Often referred to as the Galapagos Islands of Peru, the Islas Ballestas rank as one of the country’s top wildlife watching spots.The Islas Ballestas are a tiny conglomeration of craggy isles in the Pacific which is located about 24 Km from the little beachside town of Paracas in the south of Peru. In Paracas, you will come across loads of travel agencies offering guided tours to the Ballestas. Although there is no arrangement for accommodation in the islands, the laid-back beach town of Paracas which is much favored by backpackers is a superb spot to spend a few days. [caption id="attachment_137723" align="alignnone" width="624"] Laid-back beach town of Paracas (Photo: Flickr)[/caption]
Paracas is a tiny resort town which is just a 4 hours’ drive from the capital, Lima.While most travelers know Paracas as a springboard for a journey to the Ballestas, this quiet town with its fishing boats, resorts, seafood restaurants and cheap hostels is going to make your stay worthwhile. The boat journey from Paracas to the islands take around half an hour during which you will be cruising around the coastline of the isles with its marvelous inlets and caves. Once you start approaching the Ballestas you are sure to notice minute movements on the surface of the rocks. Only when you get close, you will realize that the entire rock surface is teeming with marine life. En route to the islands, you will see the much famed three-pronged candelabra geoglyph (150 meters high and 50 meters wide) carved on the sands of the peninsula which possibly served as a navigational guide for mariners. [caption id="attachment_137719" align="alignnone" width="624"] Candelabra (Photo: Wikimedia Commons)[/caption] The origins of this geoglyph are pretty obscure – according to some, it goes back to the Nazca Lines which some consider it draws its inspiration from a cactus with hallucinogenic properties. The boat doesn’t disembark on the island but you will be very close to the wildlife for a good look and some amazing shots. Nobody is allowed to step into these uninhabited islands except for researchers and scientists.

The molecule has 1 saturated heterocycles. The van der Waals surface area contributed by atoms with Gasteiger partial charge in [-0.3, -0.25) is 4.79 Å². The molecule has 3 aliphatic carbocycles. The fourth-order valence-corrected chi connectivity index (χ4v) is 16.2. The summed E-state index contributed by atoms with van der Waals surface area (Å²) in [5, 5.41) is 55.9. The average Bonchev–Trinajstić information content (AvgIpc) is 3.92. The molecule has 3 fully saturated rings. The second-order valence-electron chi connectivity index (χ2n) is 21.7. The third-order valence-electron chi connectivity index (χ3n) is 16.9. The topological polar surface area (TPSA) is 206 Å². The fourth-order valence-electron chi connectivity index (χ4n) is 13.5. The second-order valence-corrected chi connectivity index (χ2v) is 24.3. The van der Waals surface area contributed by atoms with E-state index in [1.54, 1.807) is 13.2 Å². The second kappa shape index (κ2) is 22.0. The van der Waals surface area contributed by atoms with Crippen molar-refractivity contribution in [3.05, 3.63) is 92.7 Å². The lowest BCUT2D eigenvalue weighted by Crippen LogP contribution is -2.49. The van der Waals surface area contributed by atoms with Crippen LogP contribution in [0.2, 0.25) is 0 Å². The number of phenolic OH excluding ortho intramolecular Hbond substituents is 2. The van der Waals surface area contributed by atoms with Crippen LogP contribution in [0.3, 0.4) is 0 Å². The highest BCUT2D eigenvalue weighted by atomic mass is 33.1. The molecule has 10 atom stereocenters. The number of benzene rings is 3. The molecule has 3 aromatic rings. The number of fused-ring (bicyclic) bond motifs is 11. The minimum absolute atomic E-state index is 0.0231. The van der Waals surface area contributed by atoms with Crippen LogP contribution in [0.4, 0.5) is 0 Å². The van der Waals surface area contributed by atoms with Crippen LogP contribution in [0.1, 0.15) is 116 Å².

While your boat will be maintaining a respectful distance from the island, you are sure to see loads of wildlife coming up close.You will be cruising around the caves, rock faces, and arches of the island and watch flocks of noisy sea lions resting on the rocks or swimming along the boat. Within a few minutes of arrival, you’ll start spotting pelicans, fur seals, bright sea stars, cormorants, Peruvian booby and even some dolphins and penguins if you are lucky. You are sure to notice the enormous amount of birds dropping (locally called guano) which is periodically collected from the island to manufacture high-quality fertilizers. [caption id="attachment_137722" align="alignnone" width="624"] Sea Lions at Islas Ballestas (Photo: Pixabay)[/caption]
If you are traveling from June to August then you will definitely catch a glimpse of the condors and Chilean flamingos.A few tips before you head to the Islas Ballestas:
- Consider carrying some motion sickness medicines in case you feel nauseated during the boat ride.
- Make sure to use a sunscreen and wear a hat to protect yourself from the sun (and the bird droppings).
- If you are after some really good shots then make sure to get a seat in the back and carry your zoom lens.
- Make sure to carry a pair of binoculars to make the wildlife spotting even more enjoyable. [caption id="attachment_137721" align="alignnone" width="624"] The craggy shorelines of Paracas National Nature Reserve (Photo: Free Public Domain)[/caption]